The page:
Last October, Dream Cruises and Maurer Rides announced the world’s longest roller coaster at sea on board the new Global Class cruise ship, Global Dream. The “Spike-Coaster” type roller coaster, called Space Cruiser by Dream Cruises, will be the highlight of the “Dream Park at the Pier,” the very first theme park at sea. What was previously only possible with animations and graphics is now becoming reality as one of the most exciting cruise ship attractions to date is already being set up on land in advance for testing purposes.
In order to keep the assembly and commissioning time for the 2500-cabin cruise ship as short as possible, the roller coaster is currently being built for testing in the immediate vicinity of the MV Werften shipyards in Güstrow, Germany.
Marco Hartwig, Project Manager at Maurer Rides, explains why the construction on land is so important. “Among other things, the test setup will be used to test the installation methodology especially designed for ship assembly. Furthermore, the conductor rail and gear rack along the roller coaster track, which is necessary for the generation and transmission in the electric motor, can be installed on land in advance. This saves valuable time during the ship assembly. The aim is also to collect all the 93 support base points coordinates after the roller coaster has been completed and then forward them to the shipyard for preparation and positioning for the deck foundations. With the help of this elaborate procedure, we can ensure that the support base points on the deck of the ship are in the correct positions later.”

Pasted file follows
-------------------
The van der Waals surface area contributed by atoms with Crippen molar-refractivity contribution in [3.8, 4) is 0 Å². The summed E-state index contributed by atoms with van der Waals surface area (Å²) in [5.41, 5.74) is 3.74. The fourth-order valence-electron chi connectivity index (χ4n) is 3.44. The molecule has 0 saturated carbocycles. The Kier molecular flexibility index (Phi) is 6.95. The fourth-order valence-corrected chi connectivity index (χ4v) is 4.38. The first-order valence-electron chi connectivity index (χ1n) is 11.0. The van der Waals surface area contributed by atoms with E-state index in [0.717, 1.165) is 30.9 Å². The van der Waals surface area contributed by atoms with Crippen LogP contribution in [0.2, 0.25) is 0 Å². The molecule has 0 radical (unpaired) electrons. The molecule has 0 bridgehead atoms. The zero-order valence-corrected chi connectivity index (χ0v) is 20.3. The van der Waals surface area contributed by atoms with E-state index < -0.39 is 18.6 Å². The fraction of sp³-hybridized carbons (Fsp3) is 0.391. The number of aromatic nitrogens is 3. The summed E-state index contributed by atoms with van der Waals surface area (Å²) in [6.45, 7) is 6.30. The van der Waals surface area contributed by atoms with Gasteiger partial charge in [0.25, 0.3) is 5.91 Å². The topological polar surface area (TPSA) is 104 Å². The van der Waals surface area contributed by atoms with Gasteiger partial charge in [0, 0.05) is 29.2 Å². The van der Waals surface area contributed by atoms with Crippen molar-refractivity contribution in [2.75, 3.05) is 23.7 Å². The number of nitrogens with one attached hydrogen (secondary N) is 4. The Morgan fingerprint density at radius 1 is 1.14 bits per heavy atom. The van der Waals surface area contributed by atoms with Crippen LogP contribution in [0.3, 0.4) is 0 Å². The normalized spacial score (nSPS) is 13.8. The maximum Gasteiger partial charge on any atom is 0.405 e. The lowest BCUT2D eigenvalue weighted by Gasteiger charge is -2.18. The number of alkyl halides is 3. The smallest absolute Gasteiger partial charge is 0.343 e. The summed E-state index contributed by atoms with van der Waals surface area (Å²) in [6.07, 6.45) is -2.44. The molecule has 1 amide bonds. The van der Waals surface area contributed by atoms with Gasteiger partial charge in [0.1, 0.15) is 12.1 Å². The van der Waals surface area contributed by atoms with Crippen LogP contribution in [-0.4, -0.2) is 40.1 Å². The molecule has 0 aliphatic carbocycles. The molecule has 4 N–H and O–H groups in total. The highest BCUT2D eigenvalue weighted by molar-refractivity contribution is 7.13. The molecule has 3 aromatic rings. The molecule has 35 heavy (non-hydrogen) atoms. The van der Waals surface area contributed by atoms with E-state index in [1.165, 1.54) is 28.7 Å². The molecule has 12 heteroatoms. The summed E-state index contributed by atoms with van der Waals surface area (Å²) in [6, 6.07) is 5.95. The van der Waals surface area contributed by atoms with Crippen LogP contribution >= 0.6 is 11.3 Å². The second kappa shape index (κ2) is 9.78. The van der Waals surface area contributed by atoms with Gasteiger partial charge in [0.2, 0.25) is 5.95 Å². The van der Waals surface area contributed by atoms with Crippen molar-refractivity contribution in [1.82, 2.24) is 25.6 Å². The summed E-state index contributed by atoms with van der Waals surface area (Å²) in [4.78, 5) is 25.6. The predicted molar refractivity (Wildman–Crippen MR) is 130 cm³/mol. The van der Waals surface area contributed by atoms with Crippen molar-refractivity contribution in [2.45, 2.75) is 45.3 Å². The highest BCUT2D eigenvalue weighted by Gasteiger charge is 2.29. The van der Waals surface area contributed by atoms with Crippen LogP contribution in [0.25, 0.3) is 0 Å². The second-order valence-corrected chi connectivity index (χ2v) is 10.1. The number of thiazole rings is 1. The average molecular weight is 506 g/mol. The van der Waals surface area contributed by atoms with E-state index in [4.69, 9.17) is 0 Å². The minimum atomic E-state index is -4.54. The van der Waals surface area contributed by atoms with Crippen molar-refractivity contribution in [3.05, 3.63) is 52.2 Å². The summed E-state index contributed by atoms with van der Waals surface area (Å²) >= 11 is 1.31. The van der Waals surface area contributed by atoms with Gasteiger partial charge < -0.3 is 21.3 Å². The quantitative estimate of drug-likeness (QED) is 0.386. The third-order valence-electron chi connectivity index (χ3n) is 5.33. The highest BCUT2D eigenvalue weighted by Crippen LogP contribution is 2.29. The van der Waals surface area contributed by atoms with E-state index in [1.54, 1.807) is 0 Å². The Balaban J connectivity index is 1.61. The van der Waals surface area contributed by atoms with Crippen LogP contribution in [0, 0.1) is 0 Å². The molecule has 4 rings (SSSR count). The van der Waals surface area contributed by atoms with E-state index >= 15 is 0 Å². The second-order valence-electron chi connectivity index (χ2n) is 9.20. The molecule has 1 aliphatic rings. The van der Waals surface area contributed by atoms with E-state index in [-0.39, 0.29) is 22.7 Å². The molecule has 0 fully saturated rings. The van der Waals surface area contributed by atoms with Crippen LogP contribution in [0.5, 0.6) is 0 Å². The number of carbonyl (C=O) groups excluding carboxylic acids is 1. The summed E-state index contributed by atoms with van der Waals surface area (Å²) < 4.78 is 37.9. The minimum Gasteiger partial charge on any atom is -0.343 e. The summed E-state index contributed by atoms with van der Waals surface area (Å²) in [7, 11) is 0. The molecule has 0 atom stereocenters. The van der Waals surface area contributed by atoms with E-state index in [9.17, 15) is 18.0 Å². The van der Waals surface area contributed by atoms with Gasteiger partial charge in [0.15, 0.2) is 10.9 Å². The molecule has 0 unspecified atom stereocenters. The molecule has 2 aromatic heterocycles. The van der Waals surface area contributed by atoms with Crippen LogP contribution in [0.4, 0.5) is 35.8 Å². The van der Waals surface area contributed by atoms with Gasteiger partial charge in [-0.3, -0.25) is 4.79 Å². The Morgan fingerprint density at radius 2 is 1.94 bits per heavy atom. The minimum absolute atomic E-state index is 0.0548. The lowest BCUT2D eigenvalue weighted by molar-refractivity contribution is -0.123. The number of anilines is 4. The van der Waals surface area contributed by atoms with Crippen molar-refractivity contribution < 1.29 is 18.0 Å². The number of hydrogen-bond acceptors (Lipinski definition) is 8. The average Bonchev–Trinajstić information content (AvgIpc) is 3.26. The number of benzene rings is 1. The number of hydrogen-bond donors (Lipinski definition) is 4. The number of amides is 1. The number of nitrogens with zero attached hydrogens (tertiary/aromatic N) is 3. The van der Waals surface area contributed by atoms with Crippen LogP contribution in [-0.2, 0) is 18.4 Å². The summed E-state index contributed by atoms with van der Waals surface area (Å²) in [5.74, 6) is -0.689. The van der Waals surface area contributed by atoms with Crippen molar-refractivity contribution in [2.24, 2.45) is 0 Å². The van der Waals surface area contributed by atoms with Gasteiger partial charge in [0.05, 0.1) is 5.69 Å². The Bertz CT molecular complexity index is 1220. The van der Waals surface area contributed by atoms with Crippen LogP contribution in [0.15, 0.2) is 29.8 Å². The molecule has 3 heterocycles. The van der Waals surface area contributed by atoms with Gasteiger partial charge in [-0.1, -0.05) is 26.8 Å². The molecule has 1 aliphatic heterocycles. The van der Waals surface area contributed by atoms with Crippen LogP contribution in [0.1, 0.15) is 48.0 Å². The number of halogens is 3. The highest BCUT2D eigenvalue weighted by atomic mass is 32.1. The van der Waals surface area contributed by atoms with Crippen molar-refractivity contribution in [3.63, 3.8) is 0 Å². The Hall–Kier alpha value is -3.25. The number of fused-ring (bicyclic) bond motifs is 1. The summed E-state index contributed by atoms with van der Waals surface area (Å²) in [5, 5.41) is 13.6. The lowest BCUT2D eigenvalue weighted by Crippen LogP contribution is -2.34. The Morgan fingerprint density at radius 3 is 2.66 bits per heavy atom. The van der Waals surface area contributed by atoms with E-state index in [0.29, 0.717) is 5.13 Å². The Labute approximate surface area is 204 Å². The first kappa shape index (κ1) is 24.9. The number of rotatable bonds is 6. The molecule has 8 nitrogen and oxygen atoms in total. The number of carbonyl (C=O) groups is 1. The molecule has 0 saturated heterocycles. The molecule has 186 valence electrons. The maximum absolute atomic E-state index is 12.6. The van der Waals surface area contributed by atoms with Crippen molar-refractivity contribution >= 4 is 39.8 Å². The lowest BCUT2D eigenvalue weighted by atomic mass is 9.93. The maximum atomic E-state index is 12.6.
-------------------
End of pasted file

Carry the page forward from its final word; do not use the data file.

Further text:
After the installation, three Spike vehicles will be put into operation step by step and the system control will be thoroughly tested. Before the roller coaster leaves the test site in Germany, the system will be dismantled and transported to the shipyard for final assembly.
The first photos of the construction process show the scope and scale of the world’s longest offshore roller coaster. Once complete and operational, after leaving the station the ride starts with an acceleration section. This is followed by two closely spaced inclined 90º curves. The following two camelbacks provide a spectacular launch above the railing and the heads of the passengers, with a maximum speed of up to 60 kph (37 mph.) A 360º downward and upward helix form the end of the 303 meter (994 foot) long track before the vehicles return to the station. Hourly capacity is expected to exceed 300.
“Dream Cruises is extremely excited to be working with Maurer Rides to create this spectacular new attraction at sea on board Global Dream,” said Mr. Michael Goh, President of Dream Cruises. “We are thrilled with the progress of the construction of the roller coaster and are excited to unveil this ride to our guests when our ship launches.”